Ábalos pointed out that, thanks to high housing costs, “tens of thousands of young people can’t leave home and set up their own families.” Therefore, rent controls are the answer, he says. “An extraordinary social problem needs a bold government that takes equally exceptional steps.”
He is right that access to affordable housing is a big problem in parts of Spain where people want to live or visit, mainly the big cities – Barcelona in particular. Of course the Spanish Government should do everything in its power to help solve the problem, but rent controls could make the situation worse.
Why do residential rental prices go up?
Why do rental prices go up? Some say prices go up when demand is higher than supply, just like in other markets. If you are a landlord with a flat to rent, and you find you have a queue of potential tenants, and some are prepared to pay more than others, you obviously go for the best price you can get, all other things being equal, because as a landlord you also have lots of costs to meet like taxes, community fees, and maintenance costs. That’s the way rental prices creep up in markets where demand is higher than supply. It works the other way when supply is high and demand low. In that case landlords compete with each other for tenants by dropping their prices. But according to Podemos, rental prices are going up in Barcelona and Madrid just because of greedy speculators and vulture funds, and capping rents will solve the problem, end of.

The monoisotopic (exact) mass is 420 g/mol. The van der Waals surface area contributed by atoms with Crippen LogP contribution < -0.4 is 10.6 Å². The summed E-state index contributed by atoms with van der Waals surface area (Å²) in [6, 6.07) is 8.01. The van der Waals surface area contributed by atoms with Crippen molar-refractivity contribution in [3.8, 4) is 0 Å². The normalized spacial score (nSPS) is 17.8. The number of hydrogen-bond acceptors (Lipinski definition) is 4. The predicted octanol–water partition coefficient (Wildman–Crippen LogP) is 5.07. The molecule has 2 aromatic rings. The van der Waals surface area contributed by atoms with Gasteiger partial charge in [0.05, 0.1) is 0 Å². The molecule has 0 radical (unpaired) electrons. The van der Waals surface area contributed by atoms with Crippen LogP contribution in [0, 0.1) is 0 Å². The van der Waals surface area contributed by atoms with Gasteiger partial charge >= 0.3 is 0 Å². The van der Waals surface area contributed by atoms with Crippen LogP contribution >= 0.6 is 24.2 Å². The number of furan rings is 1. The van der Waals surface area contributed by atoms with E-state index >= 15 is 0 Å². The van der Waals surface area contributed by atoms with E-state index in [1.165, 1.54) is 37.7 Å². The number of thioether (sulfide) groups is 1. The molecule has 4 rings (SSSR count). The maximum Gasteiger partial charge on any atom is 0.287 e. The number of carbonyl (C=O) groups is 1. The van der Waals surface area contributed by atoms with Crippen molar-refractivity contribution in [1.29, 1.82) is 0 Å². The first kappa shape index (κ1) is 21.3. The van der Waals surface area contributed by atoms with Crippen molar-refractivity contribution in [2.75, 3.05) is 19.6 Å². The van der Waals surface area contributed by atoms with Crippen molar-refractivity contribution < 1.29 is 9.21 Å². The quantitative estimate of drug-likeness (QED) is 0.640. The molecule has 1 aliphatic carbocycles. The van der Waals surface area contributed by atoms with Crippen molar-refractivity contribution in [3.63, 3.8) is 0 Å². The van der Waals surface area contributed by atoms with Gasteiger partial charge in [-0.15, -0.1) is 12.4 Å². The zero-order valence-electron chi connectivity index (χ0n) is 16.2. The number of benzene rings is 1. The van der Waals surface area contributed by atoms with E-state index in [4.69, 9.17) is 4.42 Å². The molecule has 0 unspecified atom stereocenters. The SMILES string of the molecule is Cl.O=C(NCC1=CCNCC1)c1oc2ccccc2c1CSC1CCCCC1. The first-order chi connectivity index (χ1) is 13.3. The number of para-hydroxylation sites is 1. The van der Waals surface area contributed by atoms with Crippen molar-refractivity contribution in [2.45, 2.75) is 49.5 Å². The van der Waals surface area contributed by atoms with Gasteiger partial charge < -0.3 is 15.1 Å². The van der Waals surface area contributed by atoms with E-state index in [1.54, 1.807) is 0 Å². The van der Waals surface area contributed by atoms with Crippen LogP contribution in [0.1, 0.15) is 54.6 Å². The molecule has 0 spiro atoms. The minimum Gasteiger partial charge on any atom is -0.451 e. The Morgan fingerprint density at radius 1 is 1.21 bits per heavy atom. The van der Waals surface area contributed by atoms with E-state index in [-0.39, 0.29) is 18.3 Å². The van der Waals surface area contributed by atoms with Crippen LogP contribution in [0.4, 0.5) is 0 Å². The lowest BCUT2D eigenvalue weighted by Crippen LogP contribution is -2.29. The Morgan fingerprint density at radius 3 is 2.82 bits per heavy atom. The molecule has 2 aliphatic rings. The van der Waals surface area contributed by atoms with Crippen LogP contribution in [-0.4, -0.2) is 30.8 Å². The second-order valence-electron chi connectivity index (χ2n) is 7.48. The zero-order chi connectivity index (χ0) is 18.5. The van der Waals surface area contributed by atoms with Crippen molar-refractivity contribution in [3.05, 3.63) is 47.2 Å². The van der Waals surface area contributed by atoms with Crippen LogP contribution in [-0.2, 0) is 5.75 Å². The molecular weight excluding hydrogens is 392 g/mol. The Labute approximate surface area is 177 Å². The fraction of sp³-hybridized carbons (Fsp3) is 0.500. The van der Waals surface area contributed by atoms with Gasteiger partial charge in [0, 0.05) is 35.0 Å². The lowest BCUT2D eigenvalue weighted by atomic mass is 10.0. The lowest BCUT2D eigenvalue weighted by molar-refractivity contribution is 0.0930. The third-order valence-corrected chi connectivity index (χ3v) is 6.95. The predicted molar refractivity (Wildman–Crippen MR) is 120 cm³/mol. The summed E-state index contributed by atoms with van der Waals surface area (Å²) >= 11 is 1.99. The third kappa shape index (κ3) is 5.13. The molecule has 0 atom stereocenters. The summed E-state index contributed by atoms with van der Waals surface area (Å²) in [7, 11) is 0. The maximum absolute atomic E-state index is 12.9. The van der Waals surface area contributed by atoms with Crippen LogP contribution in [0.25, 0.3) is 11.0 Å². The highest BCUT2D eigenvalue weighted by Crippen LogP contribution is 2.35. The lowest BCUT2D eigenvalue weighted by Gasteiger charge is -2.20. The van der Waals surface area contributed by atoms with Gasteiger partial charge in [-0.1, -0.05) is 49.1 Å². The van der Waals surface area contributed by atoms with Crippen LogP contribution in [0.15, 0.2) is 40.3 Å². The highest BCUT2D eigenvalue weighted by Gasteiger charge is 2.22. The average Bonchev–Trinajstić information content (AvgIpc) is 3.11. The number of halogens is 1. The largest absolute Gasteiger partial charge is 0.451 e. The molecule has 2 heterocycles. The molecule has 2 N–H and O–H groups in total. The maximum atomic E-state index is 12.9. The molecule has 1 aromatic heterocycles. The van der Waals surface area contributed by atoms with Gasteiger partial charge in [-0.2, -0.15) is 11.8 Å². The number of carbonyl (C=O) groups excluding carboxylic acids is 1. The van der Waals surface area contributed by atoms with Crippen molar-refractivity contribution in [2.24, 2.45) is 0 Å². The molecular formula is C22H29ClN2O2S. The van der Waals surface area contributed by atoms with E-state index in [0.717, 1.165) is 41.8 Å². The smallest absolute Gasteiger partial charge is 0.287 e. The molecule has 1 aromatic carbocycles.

Most experts seem to agree that rent controls don’t work. Although some people get to pay a lower rent than they otherwise might have (the winners), on the downside rent controls discourage housing investment, reduce the supply of housing for rent, create shortgages, depreciate the housing stock, and encourage a black market.
Even Paul Krugman, the left leaning Nobel economist, says rent controls don’t work. “Rent controls restricts the construction of new homes,” he told Europa Press on a recent visit to Madrid. “I’m not in favour of rent controls.” You can read a critique of rent controls by Krugman in the New York Times here: Reckonings; A Rent Affair
I half suspect the Socialists will introduce a rental price index with no teeth to hoodwink Podemos into thinking the coalition agreement has been honoured. If not, then it will be interesting to see how rent controls work in Spain. Right-wing Madrid has already said it will not introduce rent controls if given the option, whist Ada Colau, the leftie Mayoress of Barcelona, won’t stop publicly demanding the power to control rents as soon as possible. If Barcelona goes down the road of rent controls, and Madrid doesn’t, it’ll be interesting to see how access to affordable housing results compare in the two cities over time.
Everything you need to know about property in Spain
Login or Register to read articles without any adverts in the text.
Necessary cookies are absolutely essential for the website to function properly. This category only includes cookies that ensures basic functionalities and security features of the website. These cookies do not store any personal information.
Any cookies that may not be particularly necessary for the website to function and is used specifically to collect user personal data via analytics, ads, other embedded contents are termed as non-necessary cookies. It is mandatory to procure user consent prior to running these cookies on your website.